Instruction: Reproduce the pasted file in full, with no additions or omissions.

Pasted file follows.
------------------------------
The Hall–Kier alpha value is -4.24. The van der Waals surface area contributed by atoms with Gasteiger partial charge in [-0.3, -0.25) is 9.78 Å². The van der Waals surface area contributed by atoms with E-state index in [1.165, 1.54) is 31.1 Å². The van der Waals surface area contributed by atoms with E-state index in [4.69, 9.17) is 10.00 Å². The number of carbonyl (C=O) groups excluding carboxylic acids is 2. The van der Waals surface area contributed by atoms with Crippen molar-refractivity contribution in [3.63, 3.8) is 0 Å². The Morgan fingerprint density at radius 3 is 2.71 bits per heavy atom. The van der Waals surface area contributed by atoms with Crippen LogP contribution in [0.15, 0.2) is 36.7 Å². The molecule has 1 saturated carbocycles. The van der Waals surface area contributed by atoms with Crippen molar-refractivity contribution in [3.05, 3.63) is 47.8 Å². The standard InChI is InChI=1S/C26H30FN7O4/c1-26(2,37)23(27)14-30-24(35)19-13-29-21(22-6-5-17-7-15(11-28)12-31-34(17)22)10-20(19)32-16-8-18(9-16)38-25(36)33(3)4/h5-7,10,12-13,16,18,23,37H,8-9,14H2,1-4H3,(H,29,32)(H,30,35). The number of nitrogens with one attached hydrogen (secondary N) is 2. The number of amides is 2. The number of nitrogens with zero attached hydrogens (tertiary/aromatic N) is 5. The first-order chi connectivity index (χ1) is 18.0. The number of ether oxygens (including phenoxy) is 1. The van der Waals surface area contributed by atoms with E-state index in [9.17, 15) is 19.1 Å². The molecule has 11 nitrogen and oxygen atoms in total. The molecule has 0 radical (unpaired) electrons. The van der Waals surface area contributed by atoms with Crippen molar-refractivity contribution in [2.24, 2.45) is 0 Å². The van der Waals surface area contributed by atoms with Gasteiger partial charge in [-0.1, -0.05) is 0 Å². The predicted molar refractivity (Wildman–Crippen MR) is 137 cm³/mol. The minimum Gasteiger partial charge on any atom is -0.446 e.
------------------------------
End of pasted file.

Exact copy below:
The Hall–Kier alpha value is -4.24. The van der Waals surface area contributed by atoms with Gasteiger partial charge in [-0.3, -0.25) is 9.78 Å². The van der Waals surface area contributed by atoms with E-state index in [1.165, 1.54) is 31.1 Å². The van der Waals surface area contributed by atoms with E-state index in [4.69, 9.17) is 10.00 Å². The number of carbonyl (C=O) groups excluding carboxylic acids is 2. The van der Waals surface area contributed by atoms with Crippen molar-refractivity contribution in [3.63, 3.8) is 0 Å². The Morgan fingerprint density at radius 3 is 2.71 bits per heavy atom. The van der Waals surface area contributed by atoms with Crippen LogP contribution in [0.15, 0.2) is 36.7 Å². The molecule has 1 saturated carbocycles. The van der Waals surface area contributed by atoms with Crippen molar-refractivity contribution in [3.05, 3.63) is 47.8 Å². The standard InChI is InChI=1S/C26H30FN7O4/c1-26(2,37)23(27)14-30-24(35)19-13-29-21(22-6-5-17-7-15(11-28)12-31-34(17)22)10-20(19)32-16-8-18(9-16)38-25(36)33(3)4/h5-7,10,12-13,16,18,23,37H,8-9,14H2,1-4H3,(H,29,32)(H,30,35). The number of nitrogens with one attached hydrogen (secondary N) is 2. The number of amides is 2. The number of nitrogens with zero attached hydrogens (tertiary/aromatic N) is 5. The first-order chi connectivity index (χ1) is 18.0. The number of ether oxygens (including phenoxy) is 1. The van der Waals surface area contributed by atoms with E-state index in [9.17, 15) is 19.1 Å². The molecule has 11 nitrogen and oxygen atoms in total. The molecule has 0 radical (unpaired) electrons. The van der Waals surface area contributed by atoms with Crippen molar-refractivity contribution in [2.24, 2.45) is 0 Å². The van der Waals surface area contributed by atoms with Gasteiger partial charge in [-0.1, -0.05) is 0 Å². The predicted molar refractivity (Wildman–Crippen MR) is 137 cm³/mol. The minimum Gasteiger partial charge on any atom is -0.446 e.